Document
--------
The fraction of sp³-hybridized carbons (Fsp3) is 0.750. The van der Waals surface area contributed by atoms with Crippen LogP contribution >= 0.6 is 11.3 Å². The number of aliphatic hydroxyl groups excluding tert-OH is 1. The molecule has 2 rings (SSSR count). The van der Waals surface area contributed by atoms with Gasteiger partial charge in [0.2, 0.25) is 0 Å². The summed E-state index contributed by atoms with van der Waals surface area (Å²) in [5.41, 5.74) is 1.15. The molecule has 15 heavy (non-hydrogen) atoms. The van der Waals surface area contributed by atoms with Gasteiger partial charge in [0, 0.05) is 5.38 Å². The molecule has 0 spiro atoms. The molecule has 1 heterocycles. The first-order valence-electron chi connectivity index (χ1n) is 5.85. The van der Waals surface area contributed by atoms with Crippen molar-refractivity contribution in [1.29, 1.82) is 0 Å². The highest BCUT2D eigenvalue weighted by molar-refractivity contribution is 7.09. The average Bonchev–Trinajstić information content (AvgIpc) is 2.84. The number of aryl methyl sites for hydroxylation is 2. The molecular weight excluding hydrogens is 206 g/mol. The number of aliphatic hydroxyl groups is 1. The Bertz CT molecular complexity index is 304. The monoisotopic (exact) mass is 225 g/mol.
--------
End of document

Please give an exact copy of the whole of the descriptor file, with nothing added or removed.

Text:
The fraction of sp³-hybridized carbons (Fsp3) is 0.750. The van der Waals surface area contributed by atoms with Crippen LogP contribution >= 0.6 is 11.3 Å². The number of aliphatic hydroxyl groups excluding tert-OH is 1. The molecule has 2 rings (SSSR count). The van der Waals surface area contributed by atoms with Gasteiger partial charge in [0.2, 0.25) is 0 Å². The summed E-state index contributed by atoms with van der Waals surface area (Å²) in [5.41, 5.74) is 1.15. The molecule has 15 heavy (non-hydrogen) atoms. The van der Waals surface area contributed by atoms with Gasteiger partial charge in [0, 0.05) is 5.38 Å². The molecule has 0 spiro atoms. The molecule has 1 heterocycles. The first-order valence-electron chi connectivity index (χ1n) is 5.85. The van der Waals surface area contributed by atoms with Crippen molar-refractivity contribution in [1.29, 1.82) is 0 Å². The highest BCUT2D eigenvalue weighted by molar-refractivity contribution is 7.09. The average Bonchev–Trinajstić information content (AvgIpc) is 2.84. The number of aryl methyl sites for hydroxylation is 2. The molecular weight excluding hydrogens is 206 g/mol. The number of aliphatic hydroxyl groups is 1. The Bertz CT molecular complexity index is 304. The monoisotopic (exact) mass is 225 g/mol.